11. All these three decisions of the Andhra Pradesh High Court were before the Allahabad High Court in CIT v. Landon Machinery Co. : 117ITR111(All) . In that case the assessee was a registered firm consisting of seven partners. According to the partnership deed, there were stated to be partners acting as karta of their respective HUF. The three karta-partners deposited their individual funds in the accounts of the firm. In the accounting year relevant to the assessment year 1972-73, the firm paid interest to those three partners on their deposit. The firm claimed deduction of this amount as business expenditure. The Tribunal held that since the three persons were partners in a different capacity, that is, as kartas, the interest paid to them as individuals could not be held to be payments to the partners of the firm and the firm was entitled to deduct the amount paid as interest. On a reference to the High Court it was held that payment of interest by the firm to such a partner was as a partner, no matter who really had the beneficial interest in such payments. With great respect we agree with the conclusion of the Allahabad High Court because in that particular case, payment of interest was made to the individual partner in respect of monies deposited in his own individual account. The fact that the partnership deed mentioned that the three partners represented the respective families did not make any difference to the legal position under the Partnership Act or under the I.T. Act. The Andhra Pradesh High Court again considered its earlier decision in Terla Veeraiah v. CIT : 120ITR502(AP) . In that case there was an HUF consisting of P. his son, V, and grandson, S. There was a partitions of the HUF properties and the three coparceners, P, V and S, formed a partnership firm under a deed dated December 12, 1962. They were carrying on business in e name of the firm. On January 9, 1969, P died and his son, V, succeeded to his entire property including the share in the partnership firm. The share income in respect of the share inherited by V from P had been assessed in the status of HUF in the hands of V. The account which stood in the name of P and was succeeded to by V, was credited to a separate account. The account as partner was styled as 'Terla Veeriah (HUF) Account'. For the assessment year 19070-71 and 1971-72, interest received from the partnership, namely, Rs. 7,890, was credited to the individual account of V and another sum of Rs. 8,585 to the account of Terla Veeriah (HUF) Account. The claim of the assessee in respect of deduction of Rs. 7,890 was disallowed by the ITO under s. 40(b) of the Act on the ground that the said sum represented interest paid to the partner. On appeal to the AAC and on further appeal to the Tribunal, the order of the ITO was confirmed and, on a reference, the Division Bench of the Andhra Pradesh High Court held that the Tribunal having recorded the finding that there were two accounts, namely, 'Terla Veeriah (HUF)' and 'Terla Veeriah individual', and having held that the interest was paid to V, in his capacity as karta representing the HUF, it erred in concluding that the interest was credited to the partner in both the accounts. As the interest on the capital of the HUF was separately credited to the account of the HUF and not to the account of V, as a partner of the firm, s. 40(b) had no application and the order of the Appellate Tribunal in upholding the disallowance of interest under s. 40(b) was not correct. If the facts of this case are analysed closely it would appear that what was shown as the individual account was in fact the HUF account and what was shown as T. V. HUF account was in fact and in reality the account of the partner as such and, therefore, the amount of Rs. 7,890 which was paid to the account representing the HUF in respect of moneys derived from the father's properties was rightly held as not governed by s. 40(b) of the Act. On an apparent view of the matter one is likely to disagree with the conclusion of the Division Bench of the Andhra Pradesh High Court but when facts are analysed closely it will appear that confusion is likely to arise because of the names of the accounts. That which was really the HUF account was named as individual account and the one which was the individual account of the partner was designated as HUF account and that is why a wrong impression is likely to arise. Ultimately, we agree with the conclusion of the learned judges of the Andhra Pradesh High Court.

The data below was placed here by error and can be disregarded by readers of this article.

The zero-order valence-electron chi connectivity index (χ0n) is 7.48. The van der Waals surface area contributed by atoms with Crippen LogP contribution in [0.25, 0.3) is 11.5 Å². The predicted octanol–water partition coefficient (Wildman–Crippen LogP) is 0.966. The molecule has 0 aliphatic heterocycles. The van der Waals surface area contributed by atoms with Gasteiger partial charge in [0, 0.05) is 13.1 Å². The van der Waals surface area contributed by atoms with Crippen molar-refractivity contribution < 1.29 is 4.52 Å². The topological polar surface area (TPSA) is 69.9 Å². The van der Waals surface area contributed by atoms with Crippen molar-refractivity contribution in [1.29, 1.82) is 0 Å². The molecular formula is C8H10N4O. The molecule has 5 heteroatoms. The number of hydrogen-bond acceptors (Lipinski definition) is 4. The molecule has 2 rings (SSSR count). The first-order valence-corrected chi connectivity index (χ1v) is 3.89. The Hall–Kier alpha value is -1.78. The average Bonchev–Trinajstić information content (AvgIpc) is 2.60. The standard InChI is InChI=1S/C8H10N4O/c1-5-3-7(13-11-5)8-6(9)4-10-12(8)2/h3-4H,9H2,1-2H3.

12. Under these circumstances, in every case the test to be applied is as to who is the partner of the firm and irrespective of the character in which he is the partner of the firm, whether any interest is paid to him as partner. If the creditor of the firm is not the partner but the HUF of which the partner is the karta, then a separate entity is the creditor of the firm and interest paid to that separate entity will not be governed by s. 40(b) and cannot be disallowed.
13. In the instant case, that were two separate accounts, one in the individual name of Sajjandas Jwaladas and the other in the name of HUF of Shri Sajjandas Jwaladas. The amount of Rs. 7,777 was paid as interest to the HUF of Sajjandas Jwaladas. That being the case, it was paid to the creditor who was not a partner of the firm. Under these circumstances, the conclusion of the Tribunal was correct. We, therefore, answer the question referred to us in the affirmative, that is, in favour of the assessee and against the revenue. The Commissioner will pay the costs of this reference to the assessee.